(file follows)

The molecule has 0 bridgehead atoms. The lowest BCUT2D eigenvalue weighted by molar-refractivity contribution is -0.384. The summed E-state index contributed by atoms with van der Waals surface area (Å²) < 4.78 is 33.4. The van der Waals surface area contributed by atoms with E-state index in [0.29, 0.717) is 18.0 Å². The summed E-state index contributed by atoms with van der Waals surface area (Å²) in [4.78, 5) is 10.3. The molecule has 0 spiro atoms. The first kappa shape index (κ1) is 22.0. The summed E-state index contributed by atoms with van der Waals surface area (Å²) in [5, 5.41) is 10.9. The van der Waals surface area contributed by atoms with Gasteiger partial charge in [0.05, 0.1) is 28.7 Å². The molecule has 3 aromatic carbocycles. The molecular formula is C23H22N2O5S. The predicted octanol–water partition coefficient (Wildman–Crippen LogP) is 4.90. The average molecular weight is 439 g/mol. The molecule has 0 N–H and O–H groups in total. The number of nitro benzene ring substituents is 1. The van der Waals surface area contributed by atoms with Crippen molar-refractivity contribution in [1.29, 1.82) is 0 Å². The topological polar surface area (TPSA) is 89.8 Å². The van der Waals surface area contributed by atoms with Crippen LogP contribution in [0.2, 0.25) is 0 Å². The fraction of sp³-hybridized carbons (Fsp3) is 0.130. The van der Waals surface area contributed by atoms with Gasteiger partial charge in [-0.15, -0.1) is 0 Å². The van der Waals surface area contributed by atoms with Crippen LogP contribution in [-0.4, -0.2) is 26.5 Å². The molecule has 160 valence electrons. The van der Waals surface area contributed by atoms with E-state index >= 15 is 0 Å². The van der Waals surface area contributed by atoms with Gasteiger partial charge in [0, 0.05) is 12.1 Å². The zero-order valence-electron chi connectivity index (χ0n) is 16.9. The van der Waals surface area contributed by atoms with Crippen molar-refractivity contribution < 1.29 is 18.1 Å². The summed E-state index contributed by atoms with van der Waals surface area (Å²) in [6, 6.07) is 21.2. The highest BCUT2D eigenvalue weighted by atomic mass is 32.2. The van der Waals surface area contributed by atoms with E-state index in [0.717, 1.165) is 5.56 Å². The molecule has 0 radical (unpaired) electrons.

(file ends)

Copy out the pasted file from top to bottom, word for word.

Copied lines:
The molecule has 0 bridgehead atoms. The lowest BCUT2D eigenvalue weighted by molar-refractivity contribution is -0.384. The summed E-state index contributed by atoms with van der Waals surface area (Å²) < 4.78 is 33.4. The van der Waals surface area contributed by atoms with E-state index in [0.29, 0.717) is 18.0 Å². The summed E-state index contributed by atoms with van der Waals surface area (Å²) in [4.78, 5) is 10.3. The molecule has 0 spiro atoms. The first kappa shape index (κ1) is 22.0. The summed E-state index contributed by atoms with van der Waals surface area (Å²) in [5, 5.41) is 10.9. The van der Waals surface area contributed by atoms with Gasteiger partial charge in [0.05, 0.1) is 28.7 Å². The molecule has 3 aromatic carbocycles. The molecular formula is C23H22N2O5S. The predicted octanol–water partition coefficient (Wildman–Crippen LogP) is 4.90. The average molecular weight is 439 g/mol. The molecule has 0 N–H and O–H groups in total. The number of nitro benzene ring substituents is 1. The van der Waals surface area contributed by atoms with Crippen molar-refractivity contribution in [1.29, 1.82) is 0 Å². The topological polar surface area (TPSA) is 89.8 Å². The van der Waals surface area contributed by atoms with Crippen LogP contribution in [0.2, 0.25) is 0 Å². The fraction of sp³-hybridized carbons (Fsp3) is 0.130. The van der Waals surface area contributed by atoms with Gasteiger partial charge in [-0.15, -0.1) is 0 Å². The van der Waals surface area contributed by atoms with Crippen LogP contribution in [-0.4, -0.2) is 26.5 Å². The molecule has 160 valence electrons. The van der Waals surface area contributed by atoms with E-state index >= 15 is 0 Å². The van der Waals surface area contributed by atoms with Gasteiger partial charge in [0, 0.05) is 12.1 Å². The zero-order valence-electron chi connectivity index (χ0n) is 16.9. The van der Waals surface area contributed by atoms with Crippen molar-refractivity contribution < 1.29 is 18.1 Å². The summed E-state index contributed by atoms with van der Waals surface area (Å²) in [6, 6.07) is 21.2. The highest BCUT2D eigenvalue weighted by atomic mass is 32.2. The van der Waals surface area contributed by atoms with E-state index in [0.717, 1.165) is 5.56 Å². The molecule has 0 radical (unpaired) electrons.